Wertheimer's point here, beyond the obvious, was that there has been little in the way of testing "everyday folk" under observation circumstances anything like those involved with UFO reports. Therefore there is no data baseline against which to judge how much distortion is likely to occur in raw reports. UFO researchers like McDonald and Menzel obviously were operating on very different assumptions regarding this matter.
The epistemological problem: The UFO research scientist receives a large pile of such reports with various degrees of puzzling elements and unknown degrees of distortion. He goes into these
honestly and with great skill and energy. If he is intellectually honest, there will never be the day when he can claim to have simply, unambiguously solved all the reports. He will be faced with piles labeled "IFOs", "insufficient evidence", and "UFOs". Let us assume that he has been paid a lot of money to test the hypothesis: some UFO reports refer to extraterrestrial spacecraft. The fact that there exists, still, a pile called "UFOS" (actually for strict philosophy's sake, even the "insufficient" pile will do) indicates that the scientist cannot prove that no UFO reports refer to ET craft. However, the converse is also true. Barring something truly astounding in the evidence, the existence of the "UFO" pile cannot prove that the pile or any of its members relates to extraterrestrials either. All it says is that the reports remain a mystery. Wertheimer suggested the word "framasands" to categorize these cases, simply to emphasize that we could not say what they were.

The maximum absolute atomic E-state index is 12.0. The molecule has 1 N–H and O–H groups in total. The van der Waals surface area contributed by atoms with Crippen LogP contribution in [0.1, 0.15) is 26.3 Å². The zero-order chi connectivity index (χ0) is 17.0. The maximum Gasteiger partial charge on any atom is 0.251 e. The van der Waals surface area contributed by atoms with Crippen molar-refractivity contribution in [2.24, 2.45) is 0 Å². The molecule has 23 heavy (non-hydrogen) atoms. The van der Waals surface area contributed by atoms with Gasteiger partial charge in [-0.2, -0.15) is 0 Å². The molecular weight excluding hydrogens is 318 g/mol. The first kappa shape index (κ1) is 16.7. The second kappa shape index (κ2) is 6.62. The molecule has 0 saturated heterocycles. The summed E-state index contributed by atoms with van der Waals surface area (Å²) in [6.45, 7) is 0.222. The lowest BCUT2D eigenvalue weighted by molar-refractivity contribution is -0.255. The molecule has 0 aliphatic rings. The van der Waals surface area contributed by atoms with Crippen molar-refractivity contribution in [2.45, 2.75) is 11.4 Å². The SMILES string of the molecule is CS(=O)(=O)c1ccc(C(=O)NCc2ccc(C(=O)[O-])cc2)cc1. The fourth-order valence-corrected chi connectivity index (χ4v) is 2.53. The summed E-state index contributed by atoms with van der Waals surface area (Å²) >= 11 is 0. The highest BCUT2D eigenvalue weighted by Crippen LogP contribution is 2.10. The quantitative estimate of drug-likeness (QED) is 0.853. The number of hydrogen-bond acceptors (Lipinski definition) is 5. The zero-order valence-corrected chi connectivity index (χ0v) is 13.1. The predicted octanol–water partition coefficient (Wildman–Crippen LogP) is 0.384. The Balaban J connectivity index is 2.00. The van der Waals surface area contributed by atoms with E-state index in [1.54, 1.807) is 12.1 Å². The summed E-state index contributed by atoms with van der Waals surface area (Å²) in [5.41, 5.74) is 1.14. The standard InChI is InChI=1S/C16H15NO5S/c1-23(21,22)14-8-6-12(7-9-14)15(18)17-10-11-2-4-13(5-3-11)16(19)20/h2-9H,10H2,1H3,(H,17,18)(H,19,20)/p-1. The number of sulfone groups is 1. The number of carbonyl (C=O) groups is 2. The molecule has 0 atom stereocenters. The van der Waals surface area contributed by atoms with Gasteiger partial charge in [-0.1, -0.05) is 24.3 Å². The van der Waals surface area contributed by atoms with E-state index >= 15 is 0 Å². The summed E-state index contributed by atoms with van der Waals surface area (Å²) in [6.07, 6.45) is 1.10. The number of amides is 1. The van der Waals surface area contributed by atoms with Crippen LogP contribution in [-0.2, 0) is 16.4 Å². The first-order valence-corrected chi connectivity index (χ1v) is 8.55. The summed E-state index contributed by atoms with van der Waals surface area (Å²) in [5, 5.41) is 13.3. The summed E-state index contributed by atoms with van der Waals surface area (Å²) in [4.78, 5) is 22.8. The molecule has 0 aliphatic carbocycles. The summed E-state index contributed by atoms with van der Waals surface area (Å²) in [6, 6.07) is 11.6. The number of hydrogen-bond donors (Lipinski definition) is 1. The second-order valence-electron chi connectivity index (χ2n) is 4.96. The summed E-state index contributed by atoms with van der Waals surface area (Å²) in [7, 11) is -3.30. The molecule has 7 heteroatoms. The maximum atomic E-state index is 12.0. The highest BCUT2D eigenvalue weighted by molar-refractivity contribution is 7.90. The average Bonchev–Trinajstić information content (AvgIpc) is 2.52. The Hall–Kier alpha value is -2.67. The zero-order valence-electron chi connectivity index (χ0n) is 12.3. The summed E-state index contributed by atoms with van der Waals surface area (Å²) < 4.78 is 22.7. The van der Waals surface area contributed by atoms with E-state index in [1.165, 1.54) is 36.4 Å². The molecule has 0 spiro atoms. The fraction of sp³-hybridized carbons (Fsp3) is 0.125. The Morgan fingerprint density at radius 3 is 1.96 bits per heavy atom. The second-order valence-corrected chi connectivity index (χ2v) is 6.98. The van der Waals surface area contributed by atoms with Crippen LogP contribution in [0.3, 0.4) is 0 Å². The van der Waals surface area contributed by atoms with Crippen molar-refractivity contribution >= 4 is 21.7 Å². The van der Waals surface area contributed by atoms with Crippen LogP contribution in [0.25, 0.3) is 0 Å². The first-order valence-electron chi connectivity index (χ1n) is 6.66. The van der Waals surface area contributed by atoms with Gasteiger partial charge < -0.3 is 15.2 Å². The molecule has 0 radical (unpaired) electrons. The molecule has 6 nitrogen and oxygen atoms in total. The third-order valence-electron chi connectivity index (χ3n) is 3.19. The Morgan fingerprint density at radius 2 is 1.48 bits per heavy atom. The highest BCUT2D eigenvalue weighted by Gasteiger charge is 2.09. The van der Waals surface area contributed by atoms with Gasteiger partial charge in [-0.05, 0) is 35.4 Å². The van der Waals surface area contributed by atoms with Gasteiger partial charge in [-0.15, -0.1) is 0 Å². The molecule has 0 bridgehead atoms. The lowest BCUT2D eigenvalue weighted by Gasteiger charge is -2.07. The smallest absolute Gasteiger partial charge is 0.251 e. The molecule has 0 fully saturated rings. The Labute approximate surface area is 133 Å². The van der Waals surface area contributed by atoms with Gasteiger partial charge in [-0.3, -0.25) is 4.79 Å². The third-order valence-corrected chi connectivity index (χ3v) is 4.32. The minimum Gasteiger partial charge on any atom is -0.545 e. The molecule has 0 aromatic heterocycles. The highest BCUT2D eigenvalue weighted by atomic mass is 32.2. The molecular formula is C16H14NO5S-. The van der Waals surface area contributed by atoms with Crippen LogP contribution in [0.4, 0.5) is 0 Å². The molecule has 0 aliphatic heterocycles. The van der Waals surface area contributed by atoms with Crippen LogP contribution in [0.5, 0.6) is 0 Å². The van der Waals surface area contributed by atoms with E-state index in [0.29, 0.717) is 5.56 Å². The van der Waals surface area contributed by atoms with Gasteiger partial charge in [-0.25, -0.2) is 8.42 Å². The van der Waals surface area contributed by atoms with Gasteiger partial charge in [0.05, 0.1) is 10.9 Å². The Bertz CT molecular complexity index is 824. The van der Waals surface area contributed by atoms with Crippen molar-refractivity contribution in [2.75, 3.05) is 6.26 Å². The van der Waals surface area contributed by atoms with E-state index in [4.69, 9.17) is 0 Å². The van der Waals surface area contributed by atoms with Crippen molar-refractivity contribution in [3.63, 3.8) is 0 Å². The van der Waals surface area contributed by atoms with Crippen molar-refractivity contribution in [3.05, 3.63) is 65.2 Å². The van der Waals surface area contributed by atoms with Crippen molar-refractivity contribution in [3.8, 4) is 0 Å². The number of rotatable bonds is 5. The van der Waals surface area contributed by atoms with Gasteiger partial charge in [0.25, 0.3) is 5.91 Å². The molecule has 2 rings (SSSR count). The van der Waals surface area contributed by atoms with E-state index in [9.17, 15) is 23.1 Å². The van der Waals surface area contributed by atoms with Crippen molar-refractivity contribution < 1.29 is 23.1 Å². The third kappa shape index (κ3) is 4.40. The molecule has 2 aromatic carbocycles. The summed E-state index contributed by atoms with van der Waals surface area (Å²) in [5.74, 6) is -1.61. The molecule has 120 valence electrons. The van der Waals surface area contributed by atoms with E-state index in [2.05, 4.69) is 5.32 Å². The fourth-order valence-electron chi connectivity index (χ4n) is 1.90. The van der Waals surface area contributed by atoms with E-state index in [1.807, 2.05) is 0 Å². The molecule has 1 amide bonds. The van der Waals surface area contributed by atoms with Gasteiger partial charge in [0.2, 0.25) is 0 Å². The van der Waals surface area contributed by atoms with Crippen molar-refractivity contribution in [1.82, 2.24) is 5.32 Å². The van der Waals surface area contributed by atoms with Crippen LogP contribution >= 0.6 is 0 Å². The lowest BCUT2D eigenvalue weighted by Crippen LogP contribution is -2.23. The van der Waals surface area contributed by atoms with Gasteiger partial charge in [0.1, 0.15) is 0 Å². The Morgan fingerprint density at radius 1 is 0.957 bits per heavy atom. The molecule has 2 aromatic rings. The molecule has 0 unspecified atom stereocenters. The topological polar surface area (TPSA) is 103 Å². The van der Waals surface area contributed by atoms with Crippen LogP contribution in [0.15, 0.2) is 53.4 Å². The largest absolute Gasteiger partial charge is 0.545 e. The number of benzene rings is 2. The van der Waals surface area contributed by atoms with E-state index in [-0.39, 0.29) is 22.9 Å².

Anyone is free to disregard such logic and decide to go with their own intuitions and "common sense", of course, but philosophically, and even in most ways, scientifically, the argument is pretty tight (especially given the psychological, stimuli-distorting precautions of the Wertheimer preface). The argument staggered Condon. He wondered whether there was any way to fruitfully proceed on the problem. It angered the USAF representative, Colonel Robert Hippler, who wanted to argue that you could, within reason, disprove the Extraterrestrial Hypothesis. It nettled David Saunders, an ETH-sympath, for the opposite reason. This was presented as the lead-off idea to a briefing of USAF officials (Ratchford, Hippler, Quintanilla, and others) in January of 1967. A debate on methodology naturally ensued (UFO Study Project, 1967).